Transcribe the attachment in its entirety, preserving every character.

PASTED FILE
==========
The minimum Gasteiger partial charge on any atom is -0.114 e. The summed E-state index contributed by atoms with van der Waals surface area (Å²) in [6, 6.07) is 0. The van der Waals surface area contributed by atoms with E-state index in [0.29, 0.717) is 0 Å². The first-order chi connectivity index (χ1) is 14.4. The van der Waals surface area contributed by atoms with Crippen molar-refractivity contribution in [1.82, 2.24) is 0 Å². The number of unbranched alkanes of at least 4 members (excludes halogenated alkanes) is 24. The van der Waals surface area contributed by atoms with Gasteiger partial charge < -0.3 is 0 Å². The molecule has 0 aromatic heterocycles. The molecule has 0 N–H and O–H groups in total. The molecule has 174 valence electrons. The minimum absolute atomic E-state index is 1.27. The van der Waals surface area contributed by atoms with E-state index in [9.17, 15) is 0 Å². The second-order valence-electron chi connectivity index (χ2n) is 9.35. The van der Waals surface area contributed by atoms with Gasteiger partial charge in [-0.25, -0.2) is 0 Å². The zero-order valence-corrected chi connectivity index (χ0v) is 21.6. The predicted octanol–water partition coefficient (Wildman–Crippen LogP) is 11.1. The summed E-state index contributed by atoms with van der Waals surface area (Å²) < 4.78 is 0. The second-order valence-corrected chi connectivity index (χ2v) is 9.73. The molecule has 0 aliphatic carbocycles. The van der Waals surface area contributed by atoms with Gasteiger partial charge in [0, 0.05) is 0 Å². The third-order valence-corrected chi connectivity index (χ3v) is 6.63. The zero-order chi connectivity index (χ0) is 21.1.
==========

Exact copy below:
The minimum Gasteiger partial charge on any atom is -0.114 e. The summed E-state index contributed by atoms with van der Waals surface area (Å²) in [6, 6.07) is 0. The van der Waals surface area contributed by atoms with E-state index in [0.29, 0.717) is 0 Å². The first-order chi connectivity index (χ1) is 14.4. The van der Waals surface area contributed by atoms with Crippen molar-refractivity contribution in [1.82, 2.24) is 0 Å². The number of unbranched alkanes of at least 4 members (excludes halogenated alkanes) is 24. The van der Waals surface area contributed by atoms with Gasteiger partial charge < -0.3 is 0 Å². The molecule has 0 aromatic heterocycles. The molecule has 0 N–H and O–H groups in total. The molecule has 174 valence electrons. The minimum absolute atomic E-state index is 1.27. The van der Waals surface area contributed by atoms with E-state index in [9.17, 15) is 0 Å². The second-order valence-electron chi connectivity index (χ2n) is 9.35. The van der Waals surface area contributed by atoms with Gasteiger partial charge in [-0.25, -0.2) is 0 Å². The zero-order valence-corrected chi connectivity index (χ0v) is 21.6. The predicted octanol–water partition coefficient (Wildman–Crippen LogP) is 11.1. The summed E-state index contributed by atoms with van der Waals surface area (Å²) < 4.78 is 0. The second-order valence-corrected chi connectivity index (χ2v) is 9.73. The molecule has 0 aliphatic carbocycles. The van der Waals surface area contributed by atoms with Gasteiger partial charge in [0, 0.05) is 0 Å². The third-order valence-corrected chi connectivity index (χ3v) is 6.63. The zero-order chi connectivity index (χ0) is 21.1.